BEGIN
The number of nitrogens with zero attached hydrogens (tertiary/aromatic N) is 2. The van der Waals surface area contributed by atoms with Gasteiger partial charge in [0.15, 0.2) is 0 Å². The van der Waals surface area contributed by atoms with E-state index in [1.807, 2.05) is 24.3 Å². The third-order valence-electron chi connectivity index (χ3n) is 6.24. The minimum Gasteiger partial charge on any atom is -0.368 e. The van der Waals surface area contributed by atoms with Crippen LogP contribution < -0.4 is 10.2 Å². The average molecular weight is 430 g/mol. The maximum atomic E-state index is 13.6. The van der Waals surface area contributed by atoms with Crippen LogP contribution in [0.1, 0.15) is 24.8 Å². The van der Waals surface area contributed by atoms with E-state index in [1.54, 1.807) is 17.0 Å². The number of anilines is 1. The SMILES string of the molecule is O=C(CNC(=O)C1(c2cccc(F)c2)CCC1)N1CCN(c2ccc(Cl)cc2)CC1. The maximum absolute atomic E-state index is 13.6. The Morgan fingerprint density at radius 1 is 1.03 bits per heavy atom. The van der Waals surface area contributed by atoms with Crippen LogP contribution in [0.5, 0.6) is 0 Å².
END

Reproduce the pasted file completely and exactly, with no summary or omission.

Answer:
The number of nitrogens with zero attached hydrogens (tertiary/aromatic N) is 2. The van der Waals surface area contributed by atoms with Gasteiger partial charge in [0.15, 0.2) is 0 Å². The van der Waals surface area contributed by atoms with E-state index in [1.807, 2.05) is 24.3 Å². The third-order valence-electron chi connectivity index (χ3n) is 6.24. The minimum Gasteiger partial charge on any atom is -0.368 e. The van der Waals surface area contributed by atoms with Crippen LogP contribution < -0.4 is 10.2 Å². The average molecular weight is 430 g/mol. The maximum atomic E-state index is 13.6. The van der Waals surface area contributed by atoms with Crippen LogP contribution in [0.1, 0.15) is 24.8 Å². The van der Waals surface area contributed by atoms with E-state index in [1.54, 1.807) is 17.0 Å². The number of anilines is 1. The SMILES string of the molecule is O=C(CNC(=O)C1(c2cccc(F)c2)CCC1)N1CCN(c2ccc(Cl)cc2)CC1. The maximum absolute atomic E-state index is 13.6. The Morgan fingerprint density at radius 1 is 1.03 bits per heavy atom. The van der Waals surface area contributed by atoms with Crippen LogP contribution in [0.5, 0.6) is 0 Å².